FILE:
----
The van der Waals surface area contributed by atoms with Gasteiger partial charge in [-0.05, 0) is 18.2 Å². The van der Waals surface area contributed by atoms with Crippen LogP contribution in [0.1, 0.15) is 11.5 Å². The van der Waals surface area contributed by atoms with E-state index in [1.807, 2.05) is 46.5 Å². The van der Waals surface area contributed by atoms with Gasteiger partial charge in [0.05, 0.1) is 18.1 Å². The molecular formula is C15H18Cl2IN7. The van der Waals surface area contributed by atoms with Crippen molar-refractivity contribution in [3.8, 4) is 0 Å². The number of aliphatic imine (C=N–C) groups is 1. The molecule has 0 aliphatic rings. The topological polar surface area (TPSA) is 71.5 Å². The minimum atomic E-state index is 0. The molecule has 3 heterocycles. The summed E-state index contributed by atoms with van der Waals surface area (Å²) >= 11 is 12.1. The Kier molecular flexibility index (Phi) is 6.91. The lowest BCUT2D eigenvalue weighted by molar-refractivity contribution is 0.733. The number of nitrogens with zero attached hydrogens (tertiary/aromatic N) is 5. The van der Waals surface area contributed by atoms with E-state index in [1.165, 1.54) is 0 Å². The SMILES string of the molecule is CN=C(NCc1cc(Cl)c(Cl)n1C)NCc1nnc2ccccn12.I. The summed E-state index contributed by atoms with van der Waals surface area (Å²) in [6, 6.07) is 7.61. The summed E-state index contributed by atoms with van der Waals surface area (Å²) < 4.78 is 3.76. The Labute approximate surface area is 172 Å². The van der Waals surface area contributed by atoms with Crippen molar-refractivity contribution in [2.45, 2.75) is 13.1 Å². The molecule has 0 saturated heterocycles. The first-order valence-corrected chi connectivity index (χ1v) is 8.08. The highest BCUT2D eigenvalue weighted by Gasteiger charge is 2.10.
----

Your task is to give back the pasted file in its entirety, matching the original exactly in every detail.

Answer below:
The van der Waals surface area contributed by atoms with Gasteiger partial charge in [-0.05, 0) is 18.2 Å². The van der Waals surface area contributed by atoms with Crippen LogP contribution in [0.1, 0.15) is 11.5 Å². The van der Waals surface area contributed by atoms with E-state index in [1.807, 2.05) is 46.5 Å². The van der Waals surface area contributed by atoms with Gasteiger partial charge in [0.05, 0.1) is 18.1 Å². The molecular formula is C15H18Cl2IN7. The van der Waals surface area contributed by atoms with Crippen molar-refractivity contribution in [3.8, 4) is 0 Å². The number of aliphatic imine (C=N–C) groups is 1. The molecule has 0 aliphatic rings. The topological polar surface area (TPSA) is 71.5 Å². The minimum atomic E-state index is 0. The molecule has 3 heterocycles. The summed E-state index contributed by atoms with van der Waals surface area (Å²) >= 11 is 12.1. The Kier molecular flexibility index (Phi) is 6.91. The lowest BCUT2D eigenvalue weighted by molar-refractivity contribution is 0.733. The number of nitrogens with zero attached hydrogens (tertiary/aromatic N) is 5. The van der Waals surface area contributed by atoms with E-state index in [1.165, 1.54) is 0 Å². The SMILES string of the molecule is CN=C(NCc1cc(Cl)c(Cl)n1C)NCc1nnc2ccccn12.I. The summed E-state index contributed by atoms with van der Waals surface area (Å²) in [6, 6.07) is 7.61. The summed E-state index contributed by atoms with van der Waals surface area (Å²) < 4.78 is 3.76. The Labute approximate surface area is 172 Å². The van der Waals surface area contributed by atoms with Crippen molar-refractivity contribution in [2.45, 2.75) is 13.1 Å². The molecule has 0 saturated heterocycles. The first-order valence-corrected chi connectivity index (χ1v) is 8.08. The highest BCUT2D eigenvalue weighted by Gasteiger charge is 2.10.